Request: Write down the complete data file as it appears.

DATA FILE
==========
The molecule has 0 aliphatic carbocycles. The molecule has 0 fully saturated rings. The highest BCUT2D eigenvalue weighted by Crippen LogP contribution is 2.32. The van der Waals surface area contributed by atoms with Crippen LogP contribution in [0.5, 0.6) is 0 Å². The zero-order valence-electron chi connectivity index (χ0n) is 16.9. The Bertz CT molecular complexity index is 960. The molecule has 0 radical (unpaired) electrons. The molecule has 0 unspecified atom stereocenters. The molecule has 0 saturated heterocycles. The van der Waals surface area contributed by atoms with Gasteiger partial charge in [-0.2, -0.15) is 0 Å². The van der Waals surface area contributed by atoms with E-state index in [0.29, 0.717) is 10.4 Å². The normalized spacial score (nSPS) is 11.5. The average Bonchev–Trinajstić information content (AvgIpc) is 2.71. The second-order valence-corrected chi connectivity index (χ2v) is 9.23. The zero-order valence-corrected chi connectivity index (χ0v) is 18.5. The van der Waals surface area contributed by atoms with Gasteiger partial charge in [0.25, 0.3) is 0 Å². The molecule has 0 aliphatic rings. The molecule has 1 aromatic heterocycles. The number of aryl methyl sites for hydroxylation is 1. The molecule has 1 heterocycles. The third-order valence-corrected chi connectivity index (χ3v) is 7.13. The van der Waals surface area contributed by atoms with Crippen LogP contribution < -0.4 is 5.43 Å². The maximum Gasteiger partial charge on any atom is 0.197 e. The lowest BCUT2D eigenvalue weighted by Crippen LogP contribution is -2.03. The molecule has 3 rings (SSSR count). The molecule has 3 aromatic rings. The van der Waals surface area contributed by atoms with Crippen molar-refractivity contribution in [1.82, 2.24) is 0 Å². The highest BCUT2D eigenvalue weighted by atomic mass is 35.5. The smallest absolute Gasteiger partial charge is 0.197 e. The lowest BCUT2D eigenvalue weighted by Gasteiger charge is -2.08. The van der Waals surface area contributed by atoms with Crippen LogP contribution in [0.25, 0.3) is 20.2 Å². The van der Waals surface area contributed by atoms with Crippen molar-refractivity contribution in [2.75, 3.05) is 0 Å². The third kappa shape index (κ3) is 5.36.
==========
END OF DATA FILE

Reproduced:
The molecule has 0 aliphatic carbocycles. The molecule has 0 fully saturated rings. The highest BCUT2D eigenvalue weighted by Crippen LogP contribution is 2.32. The van der Waals surface area contributed by atoms with Crippen LogP contribution in [0.5, 0.6) is 0 Å². The zero-order valence-electron chi connectivity index (χ0n) is 16.9. The Bertz CT molecular complexity index is 960. The molecule has 0 radical (unpaired) electrons. The molecule has 0 unspecified atom stereocenters. The molecule has 0 saturated heterocycles. The van der Waals surface area contributed by atoms with Gasteiger partial charge in [-0.2, -0.15) is 0 Å². The van der Waals surface area contributed by atoms with E-state index in [0.29, 0.717) is 10.4 Å². The normalized spacial score (nSPS) is 11.5. The average Bonchev–Trinajstić information content (AvgIpc) is 2.71. The second-order valence-corrected chi connectivity index (χ2v) is 9.23. The zero-order valence-corrected chi connectivity index (χ0v) is 18.5. The van der Waals surface area contributed by atoms with Gasteiger partial charge in [0.25, 0.3) is 0 Å². The molecule has 0 aliphatic rings. The molecule has 1 aromatic heterocycles. The number of aryl methyl sites for hydroxylation is 1. The molecule has 1 heterocycles. The third-order valence-corrected chi connectivity index (χ3v) is 7.13. The van der Waals surface area contributed by atoms with Crippen LogP contribution < -0.4 is 5.43 Å². The maximum Gasteiger partial charge on any atom is 0.197 e. The lowest BCUT2D eigenvalue weighted by Crippen LogP contribution is -2.03. The molecule has 3 rings (SSSR count). The molecule has 3 aromatic rings. The van der Waals surface area contributed by atoms with Crippen molar-refractivity contribution in [1.82, 2.24) is 0 Å². The highest BCUT2D eigenvalue weighted by atomic mass is 35.5. The smallest absolute Gasteiger partial charge is 0.197 e. The lowest BCUT2D eigenvalue weighted by Gasteiger charge is -2.08. The van der Waals surface area contributed by atoms with Crippen LogP contribution in [0.25, 0.3) is 20.2 Å². The van der Waals surface area contributed by atoms with Crippen molar-refractivity contribution in [2.75, 3.05) is 0 Å². The third kappa shape index (κ3) is 5.36.